Feminine hygiene products would be exempt from the state sales tax under a bill proposed this week in the Georgia Legislature.
For reproductive-age women, that time of the month means time to shell out money for the products: about $7 monthly per person on average, according to a group that advocates for the exemption.
And each time they do, they’re also paying the 4 percent state sales tax.
The advocacy group, Georgia Women (And Those Who Stand With Us), estimates that the tax paid on those products adds up to $10 million a year.
The bill spells out some of the products to be exempted as “tampons, menstrual pads” and others.
Rep. Allen Peake, R-Macon, said he signed on because the products should have been exempted years ago along with groceries and medical devices.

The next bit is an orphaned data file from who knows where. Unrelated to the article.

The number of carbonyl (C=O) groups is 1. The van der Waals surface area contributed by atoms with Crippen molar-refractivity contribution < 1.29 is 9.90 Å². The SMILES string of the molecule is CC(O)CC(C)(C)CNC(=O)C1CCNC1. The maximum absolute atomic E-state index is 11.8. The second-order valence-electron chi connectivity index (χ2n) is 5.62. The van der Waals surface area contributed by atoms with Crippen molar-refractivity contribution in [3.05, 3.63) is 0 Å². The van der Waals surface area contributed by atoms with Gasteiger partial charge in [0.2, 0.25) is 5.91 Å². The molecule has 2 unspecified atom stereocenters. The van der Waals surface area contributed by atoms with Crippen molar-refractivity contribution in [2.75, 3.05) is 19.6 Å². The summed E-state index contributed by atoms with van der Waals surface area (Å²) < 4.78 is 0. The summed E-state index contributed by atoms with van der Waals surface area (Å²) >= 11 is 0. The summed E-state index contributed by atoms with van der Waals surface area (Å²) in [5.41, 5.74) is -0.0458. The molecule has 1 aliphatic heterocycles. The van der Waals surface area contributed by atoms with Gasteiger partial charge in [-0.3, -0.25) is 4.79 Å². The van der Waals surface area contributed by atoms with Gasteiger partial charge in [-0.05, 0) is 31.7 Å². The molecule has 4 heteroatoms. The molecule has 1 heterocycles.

“I think there’s a valid argument that it’s a medical necessity,” Peake said. “There were some constituents of mine who approached me about it, some ladies in my area. The more they explained to me, the more it made sense.”
This year’s financial environment has both advantages and disadvantages for the exemption proposal.
On the one hand the state’s economy is good, and Gov. Nathan Deal has assembled a rainy day fund of $2.3 billion. However, lawmakers will also have to spend at least $361 million extra this year on teacher pensions, and much of the rest of the budget is spoken for.
Georgia women modeled the exemption legislation on Florida’s, which went into effect last year. The other states that have similar exemptions are Illinois, Maryland, Massachusetts, Minnesota, New Jersey, New York, Pennsylvania and Connecticut.
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